The Body as Prop


Formality is an essential ingredient of Chinese culture. It’s everywhere: security guards, elevator operators, waiters, and yes, even living mannequins in the department stores. But the mannequins turn the concept of formality on its head. Here, it becomes a pose, statuesque and surreal. Barely real.

A slight, knowing grin leaks through the woman on the left, but the one on the right, is completely in form, staring intently at nothing, fixed and expressionless into some faraway void. They are live China dolls posing as mannequins, the kind that usually serve as surrogate humans. This is recursive feedback between the real and the virtual, a live performance for shoppers, who seem to barely notice any difference between actual human models composed of flesh and bones or the real mannequins fabricated in plastic.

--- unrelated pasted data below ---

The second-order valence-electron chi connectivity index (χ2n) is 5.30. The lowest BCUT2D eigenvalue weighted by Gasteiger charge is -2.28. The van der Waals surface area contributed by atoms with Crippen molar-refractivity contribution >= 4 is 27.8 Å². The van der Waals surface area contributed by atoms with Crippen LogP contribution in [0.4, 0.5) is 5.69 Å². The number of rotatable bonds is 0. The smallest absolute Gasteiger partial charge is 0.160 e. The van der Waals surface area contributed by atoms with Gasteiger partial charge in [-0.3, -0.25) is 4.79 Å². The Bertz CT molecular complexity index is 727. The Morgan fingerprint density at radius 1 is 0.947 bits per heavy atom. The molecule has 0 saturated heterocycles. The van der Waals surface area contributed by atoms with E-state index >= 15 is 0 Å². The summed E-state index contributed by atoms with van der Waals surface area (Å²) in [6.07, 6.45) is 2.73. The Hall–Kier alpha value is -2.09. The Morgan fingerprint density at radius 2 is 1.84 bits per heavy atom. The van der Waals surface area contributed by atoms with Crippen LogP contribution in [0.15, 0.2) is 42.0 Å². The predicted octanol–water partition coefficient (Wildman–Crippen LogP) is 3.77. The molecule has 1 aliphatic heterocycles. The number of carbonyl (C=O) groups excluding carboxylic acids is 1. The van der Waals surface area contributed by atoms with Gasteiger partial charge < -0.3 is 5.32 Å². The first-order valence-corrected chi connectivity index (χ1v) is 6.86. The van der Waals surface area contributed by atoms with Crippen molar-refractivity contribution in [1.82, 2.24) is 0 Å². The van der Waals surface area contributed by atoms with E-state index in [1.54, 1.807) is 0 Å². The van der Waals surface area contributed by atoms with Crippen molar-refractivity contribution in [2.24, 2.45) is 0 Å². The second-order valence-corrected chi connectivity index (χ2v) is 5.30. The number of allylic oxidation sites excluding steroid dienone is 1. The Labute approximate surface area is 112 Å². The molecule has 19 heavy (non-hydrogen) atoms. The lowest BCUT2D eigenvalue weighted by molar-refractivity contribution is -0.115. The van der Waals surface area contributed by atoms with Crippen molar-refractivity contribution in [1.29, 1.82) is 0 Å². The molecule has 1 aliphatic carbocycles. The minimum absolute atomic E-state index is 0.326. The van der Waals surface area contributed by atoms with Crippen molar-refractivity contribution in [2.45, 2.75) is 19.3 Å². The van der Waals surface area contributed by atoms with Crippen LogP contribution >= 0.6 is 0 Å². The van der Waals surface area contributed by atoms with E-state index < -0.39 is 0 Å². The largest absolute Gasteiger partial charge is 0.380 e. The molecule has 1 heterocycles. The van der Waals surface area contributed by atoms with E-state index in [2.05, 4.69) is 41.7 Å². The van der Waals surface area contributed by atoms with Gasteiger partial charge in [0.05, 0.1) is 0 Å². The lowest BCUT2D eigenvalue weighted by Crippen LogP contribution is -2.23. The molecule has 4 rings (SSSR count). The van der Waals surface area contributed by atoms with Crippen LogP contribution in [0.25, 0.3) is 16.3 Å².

Since no one seemed to be reaching for the cocktails and appetizers the models served up, it could only be determined that the food was fake as well, or props never intended for consumption. Which means that the women themselves are transformed into props, used for selling merchandise, in which formality is not just a pose, it is a way of life.